Jews who chose to remain in Spain and Portugal after the fifteenth-century edicts of expulsion faced two choices: they could convert and live as Christians, or they could become members of the Church but secretly practice Judaism. The second path was more dangerous, but even Jews who completely denied their faith were subject to racially based antisemitism. In Arnon Z. Shorr and Joshua M. Edelglass’s graphic novel, a young boy and his father living in the Spanish colony of Santo Domingo try to steer a careful path between allegiance to the Crown and fidelity to their religion. As fast-paced and exciting as any pirate tale, José and the Pirate Captain Toledano also explores difficult questions of identity, family, and becoming an adult under arduous circumstances.
Some conversos (Jews who had converted to Catholicism) tried to escape prejudice in the New World, but the Inquisition pursued them there, as well. José Alfaro’s father believes that his position as treasurer will make him indispensable. Outwardly loyal to the government he represents, Señor Alfaro educates his son privately but still conceals from him the fact that he is Jew. José resents the lessons, believing that his level of knowledge causes local residents to resent him. José’s rage remains just under the surface, ready to explode if he is provoked. His father’s belief that he can keep his dignity and still preserve his past is rooted in desperation. Both text and pictures starkly present the dilemma of characters caught up in contradictions. As José tries to explain his frustration, his father responds with anger; they represent two generations at odds with one another. Without the missing piece of their Jewish past, how could José make sense of his father’s admonition that “to be holy … is to be different?”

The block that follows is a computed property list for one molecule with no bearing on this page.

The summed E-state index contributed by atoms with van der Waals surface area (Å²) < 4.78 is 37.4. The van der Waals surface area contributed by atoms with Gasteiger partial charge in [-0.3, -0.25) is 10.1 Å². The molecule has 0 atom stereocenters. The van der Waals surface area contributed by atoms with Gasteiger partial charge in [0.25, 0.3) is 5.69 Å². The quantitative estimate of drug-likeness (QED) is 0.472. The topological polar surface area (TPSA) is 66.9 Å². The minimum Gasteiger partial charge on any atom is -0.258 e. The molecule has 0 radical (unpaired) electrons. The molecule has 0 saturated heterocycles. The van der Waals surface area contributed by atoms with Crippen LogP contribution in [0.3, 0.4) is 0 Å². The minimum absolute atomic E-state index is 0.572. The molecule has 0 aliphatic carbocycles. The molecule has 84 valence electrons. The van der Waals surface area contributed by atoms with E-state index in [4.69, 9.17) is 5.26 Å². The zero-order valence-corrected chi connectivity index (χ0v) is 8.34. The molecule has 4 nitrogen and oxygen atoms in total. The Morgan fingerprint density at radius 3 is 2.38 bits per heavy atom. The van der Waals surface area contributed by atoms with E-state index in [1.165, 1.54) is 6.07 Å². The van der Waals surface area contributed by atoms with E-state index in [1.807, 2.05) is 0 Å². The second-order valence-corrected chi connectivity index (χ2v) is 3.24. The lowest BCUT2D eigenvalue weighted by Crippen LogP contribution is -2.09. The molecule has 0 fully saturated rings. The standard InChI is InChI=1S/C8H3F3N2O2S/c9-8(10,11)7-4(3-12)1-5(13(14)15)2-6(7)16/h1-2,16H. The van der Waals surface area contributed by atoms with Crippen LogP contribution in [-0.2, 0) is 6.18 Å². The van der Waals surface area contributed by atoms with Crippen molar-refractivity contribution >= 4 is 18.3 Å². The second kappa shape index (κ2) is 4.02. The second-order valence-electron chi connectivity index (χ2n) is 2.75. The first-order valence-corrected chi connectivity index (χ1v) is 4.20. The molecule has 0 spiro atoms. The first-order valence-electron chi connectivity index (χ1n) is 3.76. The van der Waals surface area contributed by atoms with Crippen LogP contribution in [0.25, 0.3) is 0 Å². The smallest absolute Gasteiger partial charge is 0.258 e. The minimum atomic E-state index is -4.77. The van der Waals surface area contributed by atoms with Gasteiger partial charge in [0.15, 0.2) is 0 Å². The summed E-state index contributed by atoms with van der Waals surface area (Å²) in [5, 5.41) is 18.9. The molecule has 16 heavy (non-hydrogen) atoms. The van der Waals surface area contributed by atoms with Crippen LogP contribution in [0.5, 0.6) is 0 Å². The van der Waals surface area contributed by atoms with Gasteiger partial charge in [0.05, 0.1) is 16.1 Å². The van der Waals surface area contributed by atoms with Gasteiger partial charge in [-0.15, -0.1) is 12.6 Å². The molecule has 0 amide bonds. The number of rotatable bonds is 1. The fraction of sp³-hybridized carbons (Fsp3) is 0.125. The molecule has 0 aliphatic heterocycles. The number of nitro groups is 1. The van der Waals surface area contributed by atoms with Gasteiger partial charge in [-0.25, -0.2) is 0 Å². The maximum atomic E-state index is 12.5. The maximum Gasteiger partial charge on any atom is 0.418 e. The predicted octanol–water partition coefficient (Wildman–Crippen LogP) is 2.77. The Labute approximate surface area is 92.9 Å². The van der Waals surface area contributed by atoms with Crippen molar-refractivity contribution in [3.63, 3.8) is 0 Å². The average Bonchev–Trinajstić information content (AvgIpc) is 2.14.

Shorr’s pirate scenes achieve the necessary balance between adventure and character development. Without romanticizing lawlessness, he reveals Captain Toledano’s role as a complex interaction of historical necessity and personal choice. There is tension between those who uphold cruel and unethical norms, and the outsiders who challenge them by substituting an unsanctioned system of values. Jews and other marginalized peoples are forced to consider the consequences of their actions, whether they accept unjust limitations or fight against their oppressors. Gradually, as the story unfolds, José begins to understand why his father had encouraged him to be different, but only within seemingly arbitrary boundaries. The author also considers the specific obstacles confronting women in the character of José’s love interest, Rosa. The novel takes place in 1547, when the native Taino Indians had almost completely disappeared due to conquest and disease, but Shorr includes characters who embody their tragic experience.
Edelglass’s illustrations feature muted colors, exaggerated facial expressions, and consciously chosen sound effects from the comics repertoire (BOOM!, WHOA!, and FWOOSH make appearances.) In between, there are moments of stillness and detailed beauty, such as Captain Toledano holding José’s engraved silver kiddush cup in his gnarled hand as he stares fixedly at everything this ritual object suggests about what Jews have lost. Swashbuckling heroes and antiheroes, Jews, Christians, and Indians, all personify the costs of living in two worlds and struggling to remain free.
Emily Schneider writes about literature, feminism, and culture for Tablet, The Forward, The Horn Book, and other publications, and writes about children’s books on her blog. She has a Ph.D. in Romance Languages and Literatures.